Following a computer glitch last week during a systems update, Harris County’s Joint Processing System released close to 300 inmates according to Andy Kahan, victim services director for Crime Stoppers of Houston.

“You can try to sugarcoat things or whatever, but the bottom line is it’s a huge embarrassment, and that’s reality,” Khan said.

Apparently, the computer glitch caused a backlog for the probable cause hearings, which must occur within 48 hours following arrest.

In a Twitter exchange between Harris County Sheriff Ed Gonzalez and State Sen. Paul Bettencourt (R-Houston), Gonzalez placed the blame on another county department, Universal Services, which operates the system that glitched.

According to the sheriff’s office, most defendants were Class B type misdemeanors and will be rearrested through warrants.

Class B misdemeanors include a first driving while intoxicated (DWI) offense, prostitution, minor drug possession (less than 2 ounces), indecent exposure, and theft (between $100-$750).

Theft of catalytic converters is a statewide problem, due to their valuable metals, but it is especially prevalent in Houston. Based on the cost of a catalytic converter—between $200-$300 unless the car requires a direct fit, which is pricier—theft of one would fall into the category of a Class B misdemeanor.

Houston Talk Radio Host, Michael Berry, says the thefts are “out of control.”

Thursday evening, an off-duty Harris County Deputy Sheriff leaving the grocery store with his wife, discovered three men stealing the catalytic converter from his truck and confronted them. One of the men responded by shooting and Deputy Darren Almendarez died from his injuries later that evening.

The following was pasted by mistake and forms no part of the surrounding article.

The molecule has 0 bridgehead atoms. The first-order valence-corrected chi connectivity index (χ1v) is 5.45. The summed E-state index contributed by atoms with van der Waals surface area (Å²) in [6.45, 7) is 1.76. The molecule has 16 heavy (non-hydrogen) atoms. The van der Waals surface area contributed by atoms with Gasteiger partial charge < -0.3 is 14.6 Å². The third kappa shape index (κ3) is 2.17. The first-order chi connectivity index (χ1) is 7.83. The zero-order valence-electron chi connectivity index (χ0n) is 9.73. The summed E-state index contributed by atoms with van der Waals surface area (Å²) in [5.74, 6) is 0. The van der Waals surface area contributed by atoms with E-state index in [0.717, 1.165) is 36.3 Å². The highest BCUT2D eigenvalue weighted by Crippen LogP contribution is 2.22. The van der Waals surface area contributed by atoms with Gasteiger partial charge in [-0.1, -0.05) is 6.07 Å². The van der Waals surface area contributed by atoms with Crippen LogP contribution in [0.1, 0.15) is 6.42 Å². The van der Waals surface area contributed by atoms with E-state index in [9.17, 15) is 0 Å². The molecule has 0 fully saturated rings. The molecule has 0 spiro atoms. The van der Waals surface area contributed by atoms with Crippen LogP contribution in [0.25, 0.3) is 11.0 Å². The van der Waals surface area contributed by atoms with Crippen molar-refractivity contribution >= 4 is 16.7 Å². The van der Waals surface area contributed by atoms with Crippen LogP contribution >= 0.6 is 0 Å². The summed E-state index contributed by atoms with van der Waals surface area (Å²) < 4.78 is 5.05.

In a press release today, Lt. Gov. Dan Patrick has some strong descriptions of the Harris County government, including “broken,” “incompetence,” and “dysfunction.”

“This is just the latest example of dysfunction and incompetence from Harris County leadership,” said Patrick. “On March 1st they proved they could not properly count the election votes. Days later they mysteriously found 10,000 uncounted ballots. They never explained how they were lost in the first place, and they never said who had them or where they were for 5 days.”

“At the same time, the County Judge is under investigation for a questionable contract allegedly given to a personal friend,” said Patrick referring to Lina Hidalgo whose office was raided by the Texas Rangers earlier this month.

“And now, what is the news this week?” Patrick asks. “This week, they opened the jail and kicked loose nearly 300 criminals. No excuse, no explanation. The county would have you believe there is nothing to worry about. How many murderers, rapists, sexual predators, armed robbers, burglars, drug dealers were in the release? They have not offered up an account or demonstrated any transparency at all.”

“But responsibility for this level of dysfunction rests squarely on the shoulders of the Harris County Commissioner Court. These are the people who need to be resigning in shame, embarrassment, and dishonor,” said Patrick.

Sydnie Henry

A born and bred Texan, Sydnie serves as the Managing Editor for Texas Scorecard. She graduated from Patrick Henry College with a B.A. in Government and is utilizing her research and writing skills to spread truth to Texans.

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